Once acclimatized, Simone and Tamara will spend seven days on the traverse, completely unsupported along the way. If they are successful, it will be the longest traverse at altitude ever.

To learn more about this impressive expedition, check out the announcement video below.

Winter Climbs 2017: Icefall Route Restored on Everest.

Autor : Kraig Becker

Alex Txikon and his team of Sherpas continue to make progress on Everest as they attempt one more shot at the summit. The squad arrived back on the mountain earlier in the week, and have been working on restoring the route through the Khumbu Icefall ever since. Now, with that job done, they are turning their attention upward with the hope of making a final push to the top soon.

In all, it took three days to completely rebuild the path through the icefall. According to reports, more than 60% of the route was destroyed while Txikon and his crew were back in Kathmandu for eight days. Bad weather and shifting ice took its toll on the path, which is mostly made up of ropes and long aluminum ladders that are used to cross open crevasses.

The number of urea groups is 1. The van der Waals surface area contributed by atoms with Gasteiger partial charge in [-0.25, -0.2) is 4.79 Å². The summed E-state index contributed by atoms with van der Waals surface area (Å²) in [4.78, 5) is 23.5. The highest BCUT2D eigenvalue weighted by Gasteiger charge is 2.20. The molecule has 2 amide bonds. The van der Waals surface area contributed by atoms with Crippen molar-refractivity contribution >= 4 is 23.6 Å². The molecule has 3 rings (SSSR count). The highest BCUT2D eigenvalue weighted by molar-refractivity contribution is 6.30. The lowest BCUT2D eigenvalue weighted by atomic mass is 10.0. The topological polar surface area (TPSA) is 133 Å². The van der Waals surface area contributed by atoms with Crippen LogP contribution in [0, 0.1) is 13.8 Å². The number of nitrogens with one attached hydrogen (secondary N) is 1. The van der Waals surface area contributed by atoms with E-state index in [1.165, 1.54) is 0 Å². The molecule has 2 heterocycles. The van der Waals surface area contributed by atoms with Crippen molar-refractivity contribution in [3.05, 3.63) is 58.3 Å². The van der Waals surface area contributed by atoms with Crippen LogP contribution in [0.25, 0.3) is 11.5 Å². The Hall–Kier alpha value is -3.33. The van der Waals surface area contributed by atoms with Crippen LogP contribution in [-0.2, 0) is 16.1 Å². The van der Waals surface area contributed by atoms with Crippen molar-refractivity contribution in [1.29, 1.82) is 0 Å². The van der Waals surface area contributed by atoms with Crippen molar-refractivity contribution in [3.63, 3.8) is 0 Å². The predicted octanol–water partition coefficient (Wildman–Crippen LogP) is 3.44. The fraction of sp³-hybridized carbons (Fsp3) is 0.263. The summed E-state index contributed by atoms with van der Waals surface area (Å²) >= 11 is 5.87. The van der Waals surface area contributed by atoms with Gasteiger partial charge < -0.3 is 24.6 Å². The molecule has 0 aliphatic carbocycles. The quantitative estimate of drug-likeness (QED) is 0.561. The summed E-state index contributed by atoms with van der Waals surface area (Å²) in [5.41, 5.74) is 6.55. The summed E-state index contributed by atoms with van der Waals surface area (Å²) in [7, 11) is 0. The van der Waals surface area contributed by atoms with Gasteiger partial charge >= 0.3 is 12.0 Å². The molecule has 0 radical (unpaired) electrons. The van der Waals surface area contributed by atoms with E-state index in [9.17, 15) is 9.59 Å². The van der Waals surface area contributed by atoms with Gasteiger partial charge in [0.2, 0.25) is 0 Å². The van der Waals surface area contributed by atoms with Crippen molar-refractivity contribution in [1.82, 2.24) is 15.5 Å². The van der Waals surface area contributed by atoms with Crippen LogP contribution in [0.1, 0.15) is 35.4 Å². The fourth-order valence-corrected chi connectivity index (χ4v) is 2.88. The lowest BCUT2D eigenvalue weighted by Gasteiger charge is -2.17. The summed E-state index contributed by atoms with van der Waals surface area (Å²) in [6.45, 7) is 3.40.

With the icefall now tamed once again, the team is planning their next move. Yesterday was a rest day, but today they intend to get back on the move. They’ll climb straight up to Camp 2 and 6400 meters (20,997 ft). Since the group should be fully acclimatized at this point, this could indicate that they are prepared to make a summit bid now, although it could simply be a recon mission to check the status of the camps prior to resting for a few days. That said, time is now of the essence. With just three weeks left in the winter season, and their endurance starting to be tested, we’re closing in on a “now or never” situation. And of course, as always, it is the weather that will ultimately decide when they can have a go at the top again.

To get an idea of what it is like to work in the Khumbu Icefall, check out the video below. We’ll have more updates as we learn more about Alex’s plans moving forward.

* source: – Winter Climbs 2017: Icefall Route Restored on Everest

AddThis Feed Button